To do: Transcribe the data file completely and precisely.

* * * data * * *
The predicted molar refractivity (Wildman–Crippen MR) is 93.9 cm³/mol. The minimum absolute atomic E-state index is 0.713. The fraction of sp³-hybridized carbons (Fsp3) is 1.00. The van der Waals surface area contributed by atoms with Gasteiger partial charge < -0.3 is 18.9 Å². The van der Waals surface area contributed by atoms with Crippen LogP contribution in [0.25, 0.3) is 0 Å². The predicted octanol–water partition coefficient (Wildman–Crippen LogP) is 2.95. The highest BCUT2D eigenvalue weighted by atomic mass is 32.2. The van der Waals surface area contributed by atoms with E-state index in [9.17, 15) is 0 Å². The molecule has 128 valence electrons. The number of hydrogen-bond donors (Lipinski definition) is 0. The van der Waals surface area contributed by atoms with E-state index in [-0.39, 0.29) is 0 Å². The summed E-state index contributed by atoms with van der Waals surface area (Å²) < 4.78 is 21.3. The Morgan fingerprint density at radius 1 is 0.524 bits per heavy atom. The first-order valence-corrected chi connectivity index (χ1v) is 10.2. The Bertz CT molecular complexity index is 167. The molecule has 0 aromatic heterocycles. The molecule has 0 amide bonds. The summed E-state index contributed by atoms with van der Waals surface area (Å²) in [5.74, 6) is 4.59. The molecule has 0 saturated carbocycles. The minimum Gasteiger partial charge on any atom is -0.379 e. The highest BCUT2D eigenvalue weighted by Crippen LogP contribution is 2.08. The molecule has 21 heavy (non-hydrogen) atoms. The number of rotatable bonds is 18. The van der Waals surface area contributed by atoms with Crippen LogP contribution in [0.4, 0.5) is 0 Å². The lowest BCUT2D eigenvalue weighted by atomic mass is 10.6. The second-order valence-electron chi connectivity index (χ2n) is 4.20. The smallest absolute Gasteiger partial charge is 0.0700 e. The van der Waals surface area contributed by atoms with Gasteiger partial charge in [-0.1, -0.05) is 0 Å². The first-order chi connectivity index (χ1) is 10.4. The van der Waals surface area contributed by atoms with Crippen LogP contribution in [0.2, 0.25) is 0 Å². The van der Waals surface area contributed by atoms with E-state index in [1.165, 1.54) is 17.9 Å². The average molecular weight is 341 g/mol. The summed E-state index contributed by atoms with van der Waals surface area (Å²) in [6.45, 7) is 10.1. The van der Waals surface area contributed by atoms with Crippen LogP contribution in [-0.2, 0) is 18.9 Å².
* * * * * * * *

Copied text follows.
The predicted molar refractivity (Wildman–Crippen MR) is 93.9 cm³/mol. The minimum absolute atomic E-state index is 0.713. The fraction of sp³-hybridized carbons (Fsp3) is 1.00. The van der Waals surface area contributed by atoms with Gasteiger partial charge < -0.3 is 18.9 Å². The van der Waals surface area contributed by atoms with Crippen LogP contribution in [0.25, 0.3) is 0 Å². The predicted octanol–water partition coefficient (Wildman–Crippen LogP) is 2.95. The highest BCUT2D eigenvalue weighted by atomic mass is 32.2. The van der Waals surface area contributed by atoms with E-state index in [9.17, 15) is 0 Å². The molecule has 128 valence electrons. The number of hydrogen-bond donors (Lipinski definition) is 0. The van der Waals surface area contributed by atoms with E-state index in [-0.39, 0.29) is 0 Å². The summed E-state index contributed by atoms with van der Waals surface area (Å²) < 4.78 is 21.3. The Morgan fingerprint density at radius 1 is 0.524 bits per heavy atom. The first-order valence-corrected chi connectivity index (χ1v) is 10.2. The Bertz CT molecular complexity index is 167. The molecule has 0 aromatic heterocycles. The molecule has 0 amide bonds. The summed E-state index contributed by atoms with van der Waals surface area (Å²) in [5.74, 6) is 4.59. The molecule has 0 saturated carbocycles. The minimum Gasteiger partial charge on any atom is -0.379 e. The highest BCUT2D eigenvalue weighted by Crippen LogP contribution is 2.08. The molecule has 21 heavy (non-hydrogen) atoms. The number of rotatable bonds is 18. The van der Waals surface area contributed by atoms with Crippen LogP contribution in [0.4, 0.5) is 0 Å². The lowest BCUT2D eigenvalue weighted by atomic mass is 10.6. The second-order valence-electron chi connectivity index (χ2n) is 4.20. The smallest absolute Gasteiger partial charge is 0.0700 e. The van der Waals surface area contributed by atoms with Gasteiger partial charge in [-0.1, -0.05) is 0 Å². The first-order chi connectivity index (χ1) is 10.4. The van der Waals surface area contributed by atoms with Crippen LogP contribution in [0.2, 0.25) is 0 Å². The van der Waals surface area contributed by atoms with E-state index in [1.165, 1.54) is 17.9 Å². The average molecular weight is 341 g/mol. The summed E-state index contributed by atoms with van der Waals surface area (Å²) in [6.45, 7) is 10.1. The van der Waals surface area contributed by atoms with Crippen LogP contribution in [-0.2, 0) is 18.9 Å².